Provocative irredentist statements about Tajikistan by a top Kyrgyz official on the first anniversary of deadly border clashes between the two countries have caused alarm in Dushanbe.

Radio Liberty says Kyrgyz State Committee for National Security (SCNS) chief Kamchybek Tashiyev told reporters in Bishkek on September 15 that Kyrgyz officials had uncovered "historical" documents that suggest parts of Tajikistan used to be Kyrgyz territory.

Tajik political scientist Abdullo Rahnamo noted in interview with Radio Liberty on September 18 that the unexpected nature of Tashiiev's statement and raised concern that it could indicate divisions within the Kyrgyz leadership or major problems in the border-negotiation process.

"Considering the timing, location, content, position, and tone of the statement, there is no doubt that it does not convey a positive message for resolving the border issue, improving relations between the two Central Asia countries.  It has once again disrupted the atmosphere of trust that had previously existed in bilateral and multilateral relations," Rahnamo said.

Rahnamo also pointed to the need for a thorough examination of Tashiyev's statement from both a legal and political perspective, particularly focusing on his assertion about the discovery of "new historical documents."

Radio Liberty notes that Kyrgyzstan’s President Sadyr Japarov has not yet publicly commented on Tashyiev's provocative statement, which has sparked controversial reactions within the two countries.

Kyrgyz political analyst Emil Joroyev said in an interview with Radio Liberty that the border negotiations between Kyrgyzstan and Tajikistan have become contentious lately, with little progress being made.

Joroyev reportedly noted that after early agreements in marking their shared border, the two countries have reached one of the most-disputed locations and have been unable to find a compromise.

"Tashiyev's recent words, tone, manner, and selective arguments [about the border] seem to lack diplomacy,” said Joroyev. “But I believe there was a motive behind his action.  It didn't come out of nowhere.  I think that the day after President Japarov visited Dushanbe and spoke with Emomali Rahmon, such a statement emerged due to an undisclosed acute matter [between the two countries]. Unfortunately, such a statement could lead to provocative actions.  Given the conflicts of 2021-2022, we are aware of the possibility of a worst-case scenario. In such provocations, attacks, and shootings, the party initiating the attack must bear responsibility."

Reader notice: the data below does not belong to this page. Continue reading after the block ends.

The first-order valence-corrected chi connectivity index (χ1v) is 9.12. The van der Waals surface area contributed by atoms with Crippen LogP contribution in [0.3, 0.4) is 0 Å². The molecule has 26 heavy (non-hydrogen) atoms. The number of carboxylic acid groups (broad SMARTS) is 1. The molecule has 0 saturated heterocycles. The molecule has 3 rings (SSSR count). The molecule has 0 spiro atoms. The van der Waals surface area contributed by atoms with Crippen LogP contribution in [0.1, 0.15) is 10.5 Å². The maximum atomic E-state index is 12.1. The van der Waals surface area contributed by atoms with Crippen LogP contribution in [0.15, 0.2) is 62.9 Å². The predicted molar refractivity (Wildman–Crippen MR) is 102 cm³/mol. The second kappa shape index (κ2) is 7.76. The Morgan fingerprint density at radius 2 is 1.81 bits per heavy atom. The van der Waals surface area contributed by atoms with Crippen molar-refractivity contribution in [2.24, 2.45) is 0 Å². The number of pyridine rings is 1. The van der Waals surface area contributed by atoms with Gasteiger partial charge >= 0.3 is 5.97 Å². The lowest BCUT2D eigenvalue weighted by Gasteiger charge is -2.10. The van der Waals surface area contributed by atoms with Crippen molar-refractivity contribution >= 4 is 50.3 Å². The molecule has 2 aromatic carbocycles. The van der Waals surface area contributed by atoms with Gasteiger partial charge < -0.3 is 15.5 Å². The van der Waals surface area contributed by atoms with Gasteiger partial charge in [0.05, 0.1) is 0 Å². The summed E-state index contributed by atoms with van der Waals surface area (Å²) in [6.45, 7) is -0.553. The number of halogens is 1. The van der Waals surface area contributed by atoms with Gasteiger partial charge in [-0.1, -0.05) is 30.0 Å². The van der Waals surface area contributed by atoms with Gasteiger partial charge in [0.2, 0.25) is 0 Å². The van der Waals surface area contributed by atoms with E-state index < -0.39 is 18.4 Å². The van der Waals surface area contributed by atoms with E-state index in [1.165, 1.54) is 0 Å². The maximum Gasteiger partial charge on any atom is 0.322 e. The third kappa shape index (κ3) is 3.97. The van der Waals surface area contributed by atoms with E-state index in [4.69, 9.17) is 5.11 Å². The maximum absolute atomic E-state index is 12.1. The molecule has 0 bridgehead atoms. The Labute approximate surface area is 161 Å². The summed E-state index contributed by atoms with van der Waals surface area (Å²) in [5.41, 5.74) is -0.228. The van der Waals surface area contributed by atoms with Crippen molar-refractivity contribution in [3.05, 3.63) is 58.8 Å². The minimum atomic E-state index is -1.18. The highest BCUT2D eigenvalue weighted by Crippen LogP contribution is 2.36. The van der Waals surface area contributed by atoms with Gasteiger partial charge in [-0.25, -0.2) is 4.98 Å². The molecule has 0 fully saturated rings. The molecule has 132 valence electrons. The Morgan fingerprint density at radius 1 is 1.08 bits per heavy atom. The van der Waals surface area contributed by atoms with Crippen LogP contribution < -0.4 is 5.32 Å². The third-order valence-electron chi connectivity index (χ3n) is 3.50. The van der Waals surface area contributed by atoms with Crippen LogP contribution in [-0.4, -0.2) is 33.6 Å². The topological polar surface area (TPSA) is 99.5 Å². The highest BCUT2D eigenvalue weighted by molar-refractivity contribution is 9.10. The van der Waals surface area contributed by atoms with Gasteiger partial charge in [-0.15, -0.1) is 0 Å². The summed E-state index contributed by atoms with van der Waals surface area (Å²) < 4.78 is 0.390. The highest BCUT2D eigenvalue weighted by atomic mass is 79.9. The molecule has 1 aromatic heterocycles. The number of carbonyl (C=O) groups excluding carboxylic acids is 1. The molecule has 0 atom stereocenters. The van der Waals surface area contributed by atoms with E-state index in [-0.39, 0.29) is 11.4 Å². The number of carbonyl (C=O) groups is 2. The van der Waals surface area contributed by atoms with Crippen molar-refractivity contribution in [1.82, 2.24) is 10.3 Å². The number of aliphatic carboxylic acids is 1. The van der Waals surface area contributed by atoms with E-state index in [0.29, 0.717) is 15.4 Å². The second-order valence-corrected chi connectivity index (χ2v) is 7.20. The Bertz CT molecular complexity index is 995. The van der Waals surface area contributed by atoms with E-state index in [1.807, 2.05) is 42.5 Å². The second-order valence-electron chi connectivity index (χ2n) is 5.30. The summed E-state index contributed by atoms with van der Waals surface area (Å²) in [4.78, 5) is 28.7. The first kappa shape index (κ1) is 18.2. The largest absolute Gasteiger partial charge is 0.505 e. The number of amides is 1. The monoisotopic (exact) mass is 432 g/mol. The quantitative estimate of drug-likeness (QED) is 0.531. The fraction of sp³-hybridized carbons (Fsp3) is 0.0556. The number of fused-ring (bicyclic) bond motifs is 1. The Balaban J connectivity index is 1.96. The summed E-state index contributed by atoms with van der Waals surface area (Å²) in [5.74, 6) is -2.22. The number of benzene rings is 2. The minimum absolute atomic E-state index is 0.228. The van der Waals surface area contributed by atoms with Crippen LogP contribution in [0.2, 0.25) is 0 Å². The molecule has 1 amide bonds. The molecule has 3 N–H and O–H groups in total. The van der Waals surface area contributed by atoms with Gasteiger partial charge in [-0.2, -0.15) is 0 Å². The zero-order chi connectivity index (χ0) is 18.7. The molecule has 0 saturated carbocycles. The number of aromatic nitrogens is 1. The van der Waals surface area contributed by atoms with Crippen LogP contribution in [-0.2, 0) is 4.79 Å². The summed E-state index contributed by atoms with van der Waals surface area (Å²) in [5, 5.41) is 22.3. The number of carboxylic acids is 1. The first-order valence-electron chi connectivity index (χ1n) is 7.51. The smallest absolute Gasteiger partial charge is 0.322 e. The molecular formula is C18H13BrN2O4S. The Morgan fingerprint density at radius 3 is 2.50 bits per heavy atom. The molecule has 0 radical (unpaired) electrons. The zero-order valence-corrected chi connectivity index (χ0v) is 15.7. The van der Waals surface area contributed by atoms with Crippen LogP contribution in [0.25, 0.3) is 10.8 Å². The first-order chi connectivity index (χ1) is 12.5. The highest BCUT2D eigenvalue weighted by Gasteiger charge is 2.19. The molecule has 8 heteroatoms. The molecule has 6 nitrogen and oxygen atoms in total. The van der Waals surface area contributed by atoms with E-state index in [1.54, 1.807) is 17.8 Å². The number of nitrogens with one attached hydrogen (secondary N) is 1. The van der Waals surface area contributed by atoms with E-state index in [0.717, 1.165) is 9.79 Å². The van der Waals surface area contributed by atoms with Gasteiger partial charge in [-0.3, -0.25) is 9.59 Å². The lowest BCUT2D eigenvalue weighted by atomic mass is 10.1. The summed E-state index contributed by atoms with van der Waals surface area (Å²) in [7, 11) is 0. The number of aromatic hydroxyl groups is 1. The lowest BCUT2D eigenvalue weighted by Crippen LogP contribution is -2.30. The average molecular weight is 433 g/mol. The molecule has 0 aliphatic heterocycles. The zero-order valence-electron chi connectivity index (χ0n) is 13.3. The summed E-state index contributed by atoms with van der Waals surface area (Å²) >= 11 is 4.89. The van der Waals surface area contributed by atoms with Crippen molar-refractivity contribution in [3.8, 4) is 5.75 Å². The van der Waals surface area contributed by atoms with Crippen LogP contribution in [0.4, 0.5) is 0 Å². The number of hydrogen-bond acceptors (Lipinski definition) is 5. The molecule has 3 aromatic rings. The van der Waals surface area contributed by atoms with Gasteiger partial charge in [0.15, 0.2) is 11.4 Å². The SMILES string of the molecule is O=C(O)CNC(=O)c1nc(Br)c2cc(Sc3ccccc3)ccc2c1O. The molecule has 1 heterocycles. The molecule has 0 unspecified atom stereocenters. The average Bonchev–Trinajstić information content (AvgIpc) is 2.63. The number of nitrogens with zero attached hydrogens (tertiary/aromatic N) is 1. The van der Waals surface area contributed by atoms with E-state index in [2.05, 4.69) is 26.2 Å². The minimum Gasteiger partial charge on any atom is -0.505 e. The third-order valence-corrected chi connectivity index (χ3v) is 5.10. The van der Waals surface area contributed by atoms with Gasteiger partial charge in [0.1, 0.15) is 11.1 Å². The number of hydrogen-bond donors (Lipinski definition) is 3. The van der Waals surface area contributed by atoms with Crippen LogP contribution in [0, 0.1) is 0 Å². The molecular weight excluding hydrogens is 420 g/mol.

Recall, Kyrgyzstan’s Ambassador to Tajikistan Erlan Abdyldayev was summoned to Tajikistan’s Ministry of Foreign Affairs on September 16 and informed that Dushanbe was "concerned" over Kamchybek Tashiyev's statement to reporters on September 15.

Tajikistan and Kyrgyzstan have not yet resolved the border delineation problem.  Many border areas in Central Asia have been disputed since the collapse of the Soviet Union in 1991.  The situation is particularly complicated near the numerous exclaves in the Fergana Valley, where the borders of Tajikistan, Uzbekistan, and Kyrgyzstan meet.

The border of Kyrgyzstan and Tajikistan has been the scene of unrest repeatedly since the collapse of the former Soviet Union.  Border talks between Tajikistan and Kyrgyzstan began in 2002.  The countries share 972 kilometers of border – of which only 664 kilometers have been properly delineated, leading to tensions for the past 30 years.

To-date, Tajikistan and Kyrgyzstan have reportedly held more than 170 meetings and negotiations on delimitation and demarcation of the common border.